talisman









talisman


noun, plural tal·is·mans.

  1. a stone, ring, or other object, engraved with figures or characters supposed to possess occult powers and worn as an amulet or charm.
  2. any amulet or charm.
  3. anything whose presence exercises a remarkable or powerful influence on human feelings or actions.

noun plural -mans

  1. a stone or other small object, usually inscribed or carved, believed to protect the wearer from evil influences
  2. anything thought to have magical or protective powers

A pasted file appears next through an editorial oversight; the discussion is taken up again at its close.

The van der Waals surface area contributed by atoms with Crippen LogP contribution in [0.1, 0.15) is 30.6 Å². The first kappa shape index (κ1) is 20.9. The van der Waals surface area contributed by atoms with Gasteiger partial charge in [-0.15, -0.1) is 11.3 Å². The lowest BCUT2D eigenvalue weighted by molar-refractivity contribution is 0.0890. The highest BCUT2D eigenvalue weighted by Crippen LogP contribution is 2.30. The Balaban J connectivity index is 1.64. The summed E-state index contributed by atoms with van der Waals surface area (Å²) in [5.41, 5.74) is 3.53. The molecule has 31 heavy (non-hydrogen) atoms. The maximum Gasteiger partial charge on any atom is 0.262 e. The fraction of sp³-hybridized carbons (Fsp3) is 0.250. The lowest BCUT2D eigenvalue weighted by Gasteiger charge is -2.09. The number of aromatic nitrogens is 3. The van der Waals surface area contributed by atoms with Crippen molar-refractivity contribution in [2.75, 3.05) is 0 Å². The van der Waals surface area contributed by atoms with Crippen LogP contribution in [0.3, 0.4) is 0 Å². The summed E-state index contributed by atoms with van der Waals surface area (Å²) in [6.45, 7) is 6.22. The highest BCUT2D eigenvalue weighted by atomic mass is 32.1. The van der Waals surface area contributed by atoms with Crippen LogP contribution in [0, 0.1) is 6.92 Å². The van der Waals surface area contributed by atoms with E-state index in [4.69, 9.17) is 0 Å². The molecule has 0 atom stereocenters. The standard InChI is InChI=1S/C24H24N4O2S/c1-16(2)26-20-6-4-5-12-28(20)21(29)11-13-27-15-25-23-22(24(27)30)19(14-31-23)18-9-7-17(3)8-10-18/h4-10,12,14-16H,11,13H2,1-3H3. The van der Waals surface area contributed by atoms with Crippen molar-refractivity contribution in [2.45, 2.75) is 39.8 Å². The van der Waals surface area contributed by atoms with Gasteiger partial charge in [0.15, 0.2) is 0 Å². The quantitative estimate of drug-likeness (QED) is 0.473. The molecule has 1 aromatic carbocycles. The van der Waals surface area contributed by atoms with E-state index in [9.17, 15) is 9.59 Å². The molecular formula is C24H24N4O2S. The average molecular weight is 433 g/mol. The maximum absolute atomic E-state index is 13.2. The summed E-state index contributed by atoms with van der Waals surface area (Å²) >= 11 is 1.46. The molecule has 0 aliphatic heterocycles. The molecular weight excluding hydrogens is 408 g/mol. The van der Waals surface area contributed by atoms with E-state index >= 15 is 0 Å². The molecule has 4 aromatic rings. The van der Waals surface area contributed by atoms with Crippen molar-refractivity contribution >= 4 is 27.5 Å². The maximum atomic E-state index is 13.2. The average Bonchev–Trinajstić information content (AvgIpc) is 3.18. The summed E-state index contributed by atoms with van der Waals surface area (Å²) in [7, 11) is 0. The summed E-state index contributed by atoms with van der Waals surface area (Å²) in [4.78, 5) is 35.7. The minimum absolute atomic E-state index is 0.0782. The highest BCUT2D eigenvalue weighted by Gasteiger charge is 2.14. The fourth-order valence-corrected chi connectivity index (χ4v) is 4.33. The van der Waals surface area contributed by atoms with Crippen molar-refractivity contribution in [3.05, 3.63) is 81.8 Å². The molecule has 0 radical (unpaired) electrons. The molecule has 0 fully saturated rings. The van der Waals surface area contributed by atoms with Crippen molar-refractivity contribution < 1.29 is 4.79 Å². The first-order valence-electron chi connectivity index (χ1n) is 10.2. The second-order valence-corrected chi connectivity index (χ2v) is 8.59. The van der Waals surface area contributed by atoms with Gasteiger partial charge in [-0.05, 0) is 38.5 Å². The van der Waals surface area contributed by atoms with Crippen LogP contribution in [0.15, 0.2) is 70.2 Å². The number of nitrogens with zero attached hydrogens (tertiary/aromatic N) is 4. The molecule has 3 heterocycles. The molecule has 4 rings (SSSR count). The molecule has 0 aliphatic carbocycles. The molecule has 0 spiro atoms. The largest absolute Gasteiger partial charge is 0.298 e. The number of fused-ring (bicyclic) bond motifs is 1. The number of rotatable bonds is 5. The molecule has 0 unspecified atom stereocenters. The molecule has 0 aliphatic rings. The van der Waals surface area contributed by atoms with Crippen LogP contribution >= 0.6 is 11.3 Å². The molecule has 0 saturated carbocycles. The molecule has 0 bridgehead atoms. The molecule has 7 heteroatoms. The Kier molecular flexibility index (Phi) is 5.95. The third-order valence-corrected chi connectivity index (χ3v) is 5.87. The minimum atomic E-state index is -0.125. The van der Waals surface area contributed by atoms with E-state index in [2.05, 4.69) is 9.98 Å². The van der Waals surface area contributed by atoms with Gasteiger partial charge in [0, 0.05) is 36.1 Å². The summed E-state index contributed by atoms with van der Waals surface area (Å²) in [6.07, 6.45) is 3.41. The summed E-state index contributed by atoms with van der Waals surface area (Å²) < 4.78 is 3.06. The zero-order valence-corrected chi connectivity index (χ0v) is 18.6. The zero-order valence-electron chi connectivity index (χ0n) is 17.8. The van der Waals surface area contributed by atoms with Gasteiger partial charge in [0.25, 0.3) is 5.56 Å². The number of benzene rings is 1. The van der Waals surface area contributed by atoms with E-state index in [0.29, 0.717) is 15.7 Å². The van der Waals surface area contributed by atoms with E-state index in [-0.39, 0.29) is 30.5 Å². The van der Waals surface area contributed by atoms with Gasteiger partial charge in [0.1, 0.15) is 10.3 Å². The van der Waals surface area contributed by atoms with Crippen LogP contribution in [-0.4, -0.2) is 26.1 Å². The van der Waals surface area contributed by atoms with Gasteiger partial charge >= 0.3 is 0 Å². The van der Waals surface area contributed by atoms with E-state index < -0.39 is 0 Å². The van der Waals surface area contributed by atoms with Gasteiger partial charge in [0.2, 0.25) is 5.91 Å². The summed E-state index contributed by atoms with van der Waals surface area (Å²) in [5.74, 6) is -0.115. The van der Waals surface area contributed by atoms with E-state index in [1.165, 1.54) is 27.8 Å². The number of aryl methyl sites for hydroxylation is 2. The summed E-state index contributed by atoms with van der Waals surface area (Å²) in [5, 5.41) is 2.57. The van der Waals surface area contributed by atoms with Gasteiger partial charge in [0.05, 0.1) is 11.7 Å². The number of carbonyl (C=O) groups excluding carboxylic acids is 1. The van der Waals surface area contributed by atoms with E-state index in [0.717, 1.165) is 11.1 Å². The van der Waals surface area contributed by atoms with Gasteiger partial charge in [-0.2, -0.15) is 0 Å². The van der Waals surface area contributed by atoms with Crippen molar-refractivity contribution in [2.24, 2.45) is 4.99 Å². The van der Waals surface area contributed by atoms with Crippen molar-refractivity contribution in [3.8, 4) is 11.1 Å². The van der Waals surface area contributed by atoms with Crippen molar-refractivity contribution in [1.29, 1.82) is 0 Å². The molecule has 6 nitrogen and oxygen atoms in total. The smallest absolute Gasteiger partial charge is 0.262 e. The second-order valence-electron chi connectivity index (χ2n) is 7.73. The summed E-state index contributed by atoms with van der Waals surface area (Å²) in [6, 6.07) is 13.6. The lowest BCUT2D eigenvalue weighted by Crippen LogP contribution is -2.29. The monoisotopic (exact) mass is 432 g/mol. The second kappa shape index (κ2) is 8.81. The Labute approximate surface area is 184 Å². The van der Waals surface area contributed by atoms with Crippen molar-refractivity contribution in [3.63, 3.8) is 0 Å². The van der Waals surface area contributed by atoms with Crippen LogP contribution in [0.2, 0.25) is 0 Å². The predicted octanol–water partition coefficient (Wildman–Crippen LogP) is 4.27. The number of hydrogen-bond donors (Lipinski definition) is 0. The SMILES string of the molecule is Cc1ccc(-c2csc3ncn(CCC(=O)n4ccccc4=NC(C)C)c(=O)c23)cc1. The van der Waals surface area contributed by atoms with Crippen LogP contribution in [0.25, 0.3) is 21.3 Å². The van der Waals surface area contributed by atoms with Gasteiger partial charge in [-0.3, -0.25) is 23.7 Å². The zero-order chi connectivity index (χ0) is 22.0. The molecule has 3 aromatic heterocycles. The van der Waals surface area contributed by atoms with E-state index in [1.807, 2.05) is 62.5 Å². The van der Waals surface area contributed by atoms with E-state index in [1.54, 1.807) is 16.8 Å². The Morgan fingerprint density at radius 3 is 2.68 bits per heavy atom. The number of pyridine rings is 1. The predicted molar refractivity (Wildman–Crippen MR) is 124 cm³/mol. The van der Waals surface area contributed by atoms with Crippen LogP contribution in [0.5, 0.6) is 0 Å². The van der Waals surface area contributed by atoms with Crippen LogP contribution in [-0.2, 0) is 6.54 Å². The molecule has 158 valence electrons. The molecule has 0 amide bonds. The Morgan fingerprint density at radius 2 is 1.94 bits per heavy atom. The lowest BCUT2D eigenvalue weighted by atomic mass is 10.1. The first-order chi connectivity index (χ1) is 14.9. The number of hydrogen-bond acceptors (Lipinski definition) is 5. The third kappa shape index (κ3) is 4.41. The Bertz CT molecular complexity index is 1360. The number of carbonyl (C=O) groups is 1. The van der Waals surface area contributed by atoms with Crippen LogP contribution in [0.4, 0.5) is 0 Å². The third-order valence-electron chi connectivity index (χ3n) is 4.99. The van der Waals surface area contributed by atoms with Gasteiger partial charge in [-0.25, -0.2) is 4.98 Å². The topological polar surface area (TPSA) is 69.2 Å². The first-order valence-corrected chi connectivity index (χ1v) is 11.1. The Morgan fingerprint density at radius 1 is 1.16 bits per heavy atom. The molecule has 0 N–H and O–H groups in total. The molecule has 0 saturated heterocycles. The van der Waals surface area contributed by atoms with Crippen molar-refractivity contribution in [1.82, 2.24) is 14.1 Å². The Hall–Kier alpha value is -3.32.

n.1630s, from French talisman, in part via Arabic tilsam (plural tilsaman), a Greek loan-word; in part directly from Byzantine Greek telesma “talisman, religious rite, payment,” earlier “consecration, ceremony,” originally “completion,” from telein “perform (religious rites), pay (tax), fulfill,” from telos “completion, end, tax” (see tele-).

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